Breakthrough in the Quest for an AIDS Vaccine
Professor Dennis Burton, Ph.D.
HIV's elusiveness lies in its constantly changing nature. The virus, which leads to AIDS, changes so often that a single person is in fact infected with many thousands of slightly different versions. The immune system has difficulty fighting so many variations.
"It's the most variable of viruses," says Dennis Burton, Scripps Research professor of immunology and microbial science and director of the Neutralizing Antibody Center. "It has evolved the most tricks to avoid detection and destruction."
The immune system puts up a fight, though. And in some rare cases it is able to produce a type of antibody that can battle more than one version of the virus.
These antibodies, called broadly neutralizing antibodies, are incredibly rare. No more than five had been discovered in the past decade. Which is why the September announcement that Scripps Research and International AIDS Vaccine Initiative investigators had identified two new broadly neutralizing antibodies was met with elation by the AIDS community and researchers alike.
Even more exciting is the fact that these new antibodies attack HIV on a part of the virus that doesn't mutate much.
"It looks like (they) target a particular region on the tops of these surface spikes that stud the viral surface," says Burton. "These spikes are important to the virus because it uses them to interact or bind to target cells."
Scientists think these spikes may prove to be the virus's Achilles heel.
Burton says an effective vaccine against AIDS will almost certainly induce antibodies like these.
"We still have a long way to go," says Burton. "But it is a very encouraging start."
It's a start that was made possible by Scripps Research's signature combination: world-class scientists plus cutting-edge technology plus well-designed partnerships.
Working through the Neutralizing Antibody Center, a partnership between Scripps Research and the International AIDS Vaccine Initiative (IAVI), the team set out to search systematically for broadly neutralizing antibodies. First, IAVI researchers collected blood samples from 1,800 HIV-infected individuals in sub-Saharan Africa. The samples were then passed to a team of investigators from Scripps Research and International AIDS Vaccine Initiative, which worked with a Seattle-based biotechnology company to troll through the thousands of samples and home in on those with the most effective antibodies.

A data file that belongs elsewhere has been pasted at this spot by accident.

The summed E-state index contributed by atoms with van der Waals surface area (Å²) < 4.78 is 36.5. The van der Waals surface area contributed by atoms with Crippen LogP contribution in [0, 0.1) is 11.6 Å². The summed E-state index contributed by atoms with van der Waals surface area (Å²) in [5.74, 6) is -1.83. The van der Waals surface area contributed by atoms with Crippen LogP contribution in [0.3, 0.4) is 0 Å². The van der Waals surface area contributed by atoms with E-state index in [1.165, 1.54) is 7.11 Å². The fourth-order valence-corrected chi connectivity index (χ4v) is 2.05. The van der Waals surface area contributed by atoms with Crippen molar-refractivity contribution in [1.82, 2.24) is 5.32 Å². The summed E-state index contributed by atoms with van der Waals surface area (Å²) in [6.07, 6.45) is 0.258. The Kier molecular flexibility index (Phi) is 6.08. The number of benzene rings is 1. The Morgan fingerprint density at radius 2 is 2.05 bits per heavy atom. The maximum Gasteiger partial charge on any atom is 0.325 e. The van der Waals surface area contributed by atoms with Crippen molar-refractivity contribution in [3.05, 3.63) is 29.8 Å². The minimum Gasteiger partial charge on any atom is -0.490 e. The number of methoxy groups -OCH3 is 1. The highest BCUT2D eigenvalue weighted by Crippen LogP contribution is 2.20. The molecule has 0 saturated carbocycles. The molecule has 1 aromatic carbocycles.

Focusing on those samples, the team then turned to a San Francisco-based biotechnology company whose high-throughput technology allowed the researchers to pinpoint the most effective antibodies in those blood samples.
Then, drawing on Scripps Research's experts across disciplines, the team painted the picture of how these antibodies attack the virus.
The success story has received much attention around the world, but Burton took special joy in sharing it with two special groups last month.
On September 24, Burton and IAVI President Seth Berkley spoke to a small group of San Diego-area community leaders at the home of Gary and Carol Coburn as part of an effort to get local residents involved with the successes taking place in their backyard.
And just before that, Burton and Berkley told the story... this time to 100 international AIDS researchers who gathered at The Scripps Research Institute to discuss the vaccine possibilities of broadly neutralizing antibodies.
"When IAVI in 2002 started a consortium called Neutralizing Antibody Consortium, most of the effort in HIV vaccines was focused on cellular immunity," Burton says. Vaccines based on cellular immunity fight the virus by killing infected cells.
Burton credits IAVI for investing in neutralizing antibody research early on. "Even as long ago as 2002, IAVI recognized that we would need a component of an HIV vaccine that induced antibodies," he explains, emphasizing that an effective AIDS vaccine will likely require a combination of the two approaches.
The consortium, which has grown five-fold in the past seven years, last year partnered with Scripps Research to build a core concentration of researchers.
"I think what makes Scripps Research a good fit is that it is a real center for at least three of the important strands of this effort: immunology, virology, and structural biology," Burton says.
These strengths position the team well for its next step: finding immunogens – the active ingredients of vaccines.
"It's a great achievement for the institute if we can translate some of this vast knowledge and strength into something that would benefit such a large number of people," Burton says.